Secret Sleeping Bear: Hike Alligator Hill

Forget your watch. If you want a way to make your exercise routine last for more than 20 minutes, Alligator Hill—without a timepiece—is the way to go. Sticking to the groomed paths is a good way to lose yourself in the woods without actually getting lost.

Alligator Hill is one of the hidden highlights of Sleeping Bear Dunes National Lakeshore—a scenic destination you have to hike to enjoy. A simple stroll there offers a cardiovascular challenge right off the bat—you meet the first of many steep stretches within the first five minutes or so. The National Park Service broke down Alligator’s 9 miles into three distinct loops, giving you the option to bail at several points. Still, it’s easy to extend a 4-mile hike into a 6-miler when there’s so much to observe along the way.

You’ll hit your first reward after 1.3 miles—a lookout with an impressive view of Lake Michigan, including the Sleeping Bear coastline and the Manitou islands. The second comes less than a mile later, a restful overlook of Big Glen Lake and the forest behind it. The hills are huffers and puffers, but luckily the sun isn’t intense through the canopy of beech-maple. we guarantee you’ll feel tired yet inspired.

About Alligator Hill

Alligator Hill’s hilly trails are marked easy, intermediate and advanced. All are “one-way”—just follow the arrows. Dogs are allowed on leashes 6 feet or less. Alligator is also an equestrian trail, so look out for horses—and their leavings. Maps are available at the trailhead. Because it’s part of the lakeshore, you’ll need a park pass for your vehicle. A week pass costs $20 and an annual pass costs $40. Purchase a pass online or at these locations.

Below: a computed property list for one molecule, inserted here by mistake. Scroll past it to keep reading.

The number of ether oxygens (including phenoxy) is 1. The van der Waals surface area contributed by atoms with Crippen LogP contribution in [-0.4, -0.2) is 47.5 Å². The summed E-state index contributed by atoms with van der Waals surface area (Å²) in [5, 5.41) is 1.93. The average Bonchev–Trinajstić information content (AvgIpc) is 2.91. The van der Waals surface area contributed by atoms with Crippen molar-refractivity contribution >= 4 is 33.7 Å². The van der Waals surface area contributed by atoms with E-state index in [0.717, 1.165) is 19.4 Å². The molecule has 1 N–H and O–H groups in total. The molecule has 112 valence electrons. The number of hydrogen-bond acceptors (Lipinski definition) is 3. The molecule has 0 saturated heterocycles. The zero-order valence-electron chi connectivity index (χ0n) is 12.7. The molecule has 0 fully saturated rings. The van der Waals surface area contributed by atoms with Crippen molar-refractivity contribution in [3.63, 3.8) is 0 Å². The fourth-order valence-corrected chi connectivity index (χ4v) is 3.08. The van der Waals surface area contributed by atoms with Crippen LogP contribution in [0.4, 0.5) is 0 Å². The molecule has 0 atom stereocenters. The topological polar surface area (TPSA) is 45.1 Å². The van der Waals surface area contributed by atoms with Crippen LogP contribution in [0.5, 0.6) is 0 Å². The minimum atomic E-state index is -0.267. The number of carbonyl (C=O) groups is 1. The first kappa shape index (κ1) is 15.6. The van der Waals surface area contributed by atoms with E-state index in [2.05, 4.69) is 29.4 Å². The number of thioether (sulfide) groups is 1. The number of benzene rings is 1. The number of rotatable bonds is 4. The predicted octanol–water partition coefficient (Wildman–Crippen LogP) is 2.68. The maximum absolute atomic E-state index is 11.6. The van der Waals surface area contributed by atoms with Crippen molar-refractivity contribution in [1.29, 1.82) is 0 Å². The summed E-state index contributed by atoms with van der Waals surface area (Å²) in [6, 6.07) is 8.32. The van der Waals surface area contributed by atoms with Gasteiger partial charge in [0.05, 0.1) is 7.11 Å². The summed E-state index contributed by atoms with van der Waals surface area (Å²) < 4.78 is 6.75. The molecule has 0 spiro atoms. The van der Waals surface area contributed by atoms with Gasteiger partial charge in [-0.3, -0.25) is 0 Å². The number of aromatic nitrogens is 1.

Alligator Hill Trailhead

From Glen Arbor, take M-109 to Stocking Road, turn left. The trailhead entrance is on your left. It begins with the green “Easy Loop.”

Questions?

For more on Alligator Hill or all things Sleeping Bear Dunes, call the Philip A. Hart Visitor Center at 231-326-4700.

Trail Mix Recipes

To many, trail mix is made of Granola, Oats, Raisins and Peanuts, period. Some prefer the pared down version, just Good Old Raisins and Peanuts. In my family, GORP wasn’t Good unless it had a handful of M&Ms thrown in as well. Any way you mix it, the protein and quick sugars in GORP make for an immediate energy boost on a long hike. Concoct your own combinations of dried fruits (try pears or prunes) or seeds and nuts (shelled pistachios, pine nuts, and sesame seeds). With the nuts and chocolate, GORP is not exactly low-fat, but, then, that’s where the hike part comes in. Here are two to try:

Food for the Alligator

  • 1 cup toasted coconut
  • 1/2 cup roasted almonds
  • 1/2 cup Macadamia Nuts
  • 1 cup M&Ms
  • 1 cup sunflower seeds

The Golden Ticket

  • 1 cup golden raisins
  • 1 cup pretzels
  • 1 cup salted peanuts
  • 1 cup butterscotch morsels

Sleeping Bear Dunes National Lakeshore